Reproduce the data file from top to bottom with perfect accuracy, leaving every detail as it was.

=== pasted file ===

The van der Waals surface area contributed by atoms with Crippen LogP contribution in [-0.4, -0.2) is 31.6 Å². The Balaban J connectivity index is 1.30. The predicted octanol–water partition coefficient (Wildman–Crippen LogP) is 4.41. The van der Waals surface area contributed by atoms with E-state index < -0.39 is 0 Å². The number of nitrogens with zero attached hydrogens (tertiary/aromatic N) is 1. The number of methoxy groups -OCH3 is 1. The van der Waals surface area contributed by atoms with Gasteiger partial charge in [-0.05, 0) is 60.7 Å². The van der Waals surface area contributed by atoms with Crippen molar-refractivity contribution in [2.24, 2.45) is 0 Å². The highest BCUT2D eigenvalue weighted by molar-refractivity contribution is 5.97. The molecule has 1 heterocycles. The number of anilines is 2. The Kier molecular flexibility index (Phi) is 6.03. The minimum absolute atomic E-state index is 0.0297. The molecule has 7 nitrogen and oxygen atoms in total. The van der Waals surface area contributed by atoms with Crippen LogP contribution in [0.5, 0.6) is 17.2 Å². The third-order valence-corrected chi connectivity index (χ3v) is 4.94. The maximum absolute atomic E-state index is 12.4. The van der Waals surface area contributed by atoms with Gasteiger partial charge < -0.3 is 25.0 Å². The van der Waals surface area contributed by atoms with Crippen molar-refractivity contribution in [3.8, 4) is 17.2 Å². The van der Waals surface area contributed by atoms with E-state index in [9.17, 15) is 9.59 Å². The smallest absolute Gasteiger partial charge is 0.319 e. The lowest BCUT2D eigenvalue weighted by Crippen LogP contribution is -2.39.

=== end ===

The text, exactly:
The van der Waals surface area contributed by atoms with Crippen LogP contribution in [-0.4, -0.2) is 31.6 Å². The Balaban J connectivity index is 1.30. The predicted octanol–water partition coefficient (Wildman–Crippen LogP) is 4.41. The van der Waals surface area contributed by atoms with E-state index < -0.39 is 0 Å². The number of nitrogens with zero attached hydrogens (tertiary/aromatic N) is 1. The number of methoxy groups -OCH3 is 1. The van der Waals surface area contributed by atoms with Gasteiger partial charge in [-0.05, 0) is 60.7 Å². The van der Waals surface area contributed by atoms with Crippen molar-refractivity contribution in [2.24, 2.45) is 0 Å². The highest BCUT2D eigenvalue weighted by molar-refractivity contribution is 5.97. The molecule has 1 heterocycles. The number of anilines is 2. The Kier molecular flexibility index (Phi) is 6.03. The minimum absolute atomic E-state index is 0.0297. The molecule has 7 nitrogen and oxygen atoms in total. The van der Waals surface area contributed by atoms with Crippen LogP contribution in [0.5, 0.6) is 17.2 Å². The third-order valence-corrected chi connectivity index (χ3v) is 4.94. The maximum absolute atomic E-state index is 12.4. The van der Waals surface area contributed by atoms with Gasteiger partial charge < -0.3 is 25.0 Å². The van der Waals surface area contributed by atoms with Crippen molar-refractivity contribution in [3.8, 4) is 17.2 Å². The van der Waals surface area contributed by atoms with E-state index in [9.17, 15) is 9.59 Å². The smallest absolute Gasteiger partial charge is 0.319 e. The lowest BCUT2D eigenvalue weighted by Crippen LogP contribution is -2.39.